The Arras Museum of Fine Arts is at the epicentre of a cultural network that extends far beyond its territory. Less than an hour away from Arras, enjoy the very the best of culture of all kinds: the Great War in Bullecourt, international masterpieces at the Louvre-Lens, the astonishing history of mining in Lewarde, the great masters in Douai, portrait art in Cambrai and the creative genius of Henri Matisse in Cateau-Cambrésis.

1. The Arras Museum of Fine Arts

Established in the former Saint-Vaast Abbey, the Arras Museum of Fine Arts boasts works by some prestigious pupils from the Flemish schools (Brueghel, Rubens, van den Eeckhout), the Italian schools (Bassano, Baglione) and the French schools (Champaigne, Le Brun, Corot).

A relatively rare fact worthy of mention: the site also reflects the history of the city. This is illustrated by the collection of Arras porcelains, Medieval sculptures and the presence of a unique example of high-warp tapestry (Arrazi). Unique is also the appropriate term for the collection of large-format French religious paintings, including seven “Mays” from Notre-Dame Cathedral in Paris.

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2. The museum Jean & Denise Letaille, Bullecourt 1917

This astonishing museum installed within a former agricultural hangar displays a collection of more than 2,000 authentic military objects from the Great War. Shells, rifles, watches, tobacco tins, even a tank turret!

During their lifetimes, Jean and Denise Letaille unearthed innumerable personal effects from their fields, most having belonged to Australian and British soldiers. The very same soldiers who took part in the famous Battle of Bullecourt in the spring of 1917. Hence this museum’s unusual name. Absolutely not to be missed.

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3. The Louvre-Lens Museum

Inaugurated in 2012, the region’s biggest museum houses 200 masterpieces behind the glass walls of the Galerie du Temps (the Gallery of Time). Here, art fuses periods, territories and civilisations. From the birth of writing (3500 BC) through to the mid-nineteenth century. Mosaics, paintings, vases, sculptures, everyday objects and even a sarcophagus. 

The Louvre-Lens is a distillation of the history of mankind, regularly enhanced by gems on loan for a season by the Louvre in Paris. These include the memorable Liberty leading the People by Eugène Delacroix, Botticelli’s Virgin and Child and Landscape with Orpheus and Eurydice by Nicolas Poussin.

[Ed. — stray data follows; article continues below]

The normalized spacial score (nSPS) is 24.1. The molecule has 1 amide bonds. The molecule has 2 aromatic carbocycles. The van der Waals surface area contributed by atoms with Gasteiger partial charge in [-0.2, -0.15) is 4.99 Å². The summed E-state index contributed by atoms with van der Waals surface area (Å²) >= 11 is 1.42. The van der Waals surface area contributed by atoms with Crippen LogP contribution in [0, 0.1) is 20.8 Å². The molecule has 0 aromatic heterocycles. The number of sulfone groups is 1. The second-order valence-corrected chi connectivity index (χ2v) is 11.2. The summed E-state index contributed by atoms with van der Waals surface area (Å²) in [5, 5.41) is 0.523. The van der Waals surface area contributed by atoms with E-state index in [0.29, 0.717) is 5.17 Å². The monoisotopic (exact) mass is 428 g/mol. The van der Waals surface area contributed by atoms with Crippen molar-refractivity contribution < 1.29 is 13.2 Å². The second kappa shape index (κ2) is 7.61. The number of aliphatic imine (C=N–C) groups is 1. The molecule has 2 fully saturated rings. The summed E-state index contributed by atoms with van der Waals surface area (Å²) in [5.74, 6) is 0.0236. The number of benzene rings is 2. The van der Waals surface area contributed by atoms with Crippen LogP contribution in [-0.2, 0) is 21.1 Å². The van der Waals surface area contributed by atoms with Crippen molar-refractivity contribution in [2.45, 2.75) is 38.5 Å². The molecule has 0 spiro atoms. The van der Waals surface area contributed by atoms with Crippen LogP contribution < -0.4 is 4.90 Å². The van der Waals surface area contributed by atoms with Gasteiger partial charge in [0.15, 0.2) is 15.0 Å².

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4. The Lewarde Mining History Centre

The biggest mining museum in France is an immersive experience. The descent deep into the former Delloye pit is the high point, while the guided visits – initially led by former miners who transferred their knowledge to mediators – provide a rich and emotionally charged experience.

Here, real “gueules noires”, as the miners with their coal-stained faces were known, recount their experiences: the locker room, the deafening noise of the machinery, the function of the former stores. A true-to-life visit supplemented by exhibitions that tell us a great deal about life in the mining village, the origin of coal and the time of the miners’ uprising.

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5. Musée de la Chartreuse in Douai

A listed Historical Monument, the Musée de la Chartreuse is installed in a former Carthusian monastery. This architectural complex, which blends Renaissance style with Classical architecture, holds a vast collection of canvases (Bellegambre, Le Brun, Pissaro, Renoir, Rubens, Véronèse), sculptures (Bra, Carpeaux, Rodin) and an authentic seventeenth-century relief map showing the former fortified enclosure, only two elements of which have survived: the Porte de Valenciennes and the Porte d’Arras. Since 2006, in sacred silence the cloister has held Daniel Buren’s Cabane Rouge au Miroir

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6. Cambrai Museum of Fine Arts

Installed in the prestigious Hôtel de Francqueville (1720), the Cambrai Museum of Fine Arts covers a wide period from prehistoric times right up to the present day. Although the regional heritage, sixteenth and seventeenth century Dutch painting (including Rombouts, Momper and van der Helst) and nineteenth century portrait art (Claudel, Rodin, Bourdelle among others) all vie for prestige, the archaeology department more than merits our attention too.

In particular the impressive collection of Gallo-Roman and Merovingian jewellery, ornaments, weapons and ceramics from surrounding archaeological excavation sites.   

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7. Henri Matisse Museum, Cateau-Cambrésis

It was Henri Matisse himself who organised his works here for posterity, within the former Archbishop’s Palace in Cambrai (eighteenth century). A native of Cateau-Cambrésis, Matisse left a collection of paintings, sculptures, etchings and drawings, all illustrations of his creative genius. 170 wide-ranging works tracing his artistic career.

Among them are Marguerite in a Leather Hat (oil on canvas, 1914), Oceania, the Sky (gouache-painted paper, 1946) and Nudes, The Back Series (plaster originals, 1909-1930). If only one section had to be chosen, it would be the drawings section which contains a remarkable collection of the artist’s work, including a Self-Portrait (charcoal, 1900).

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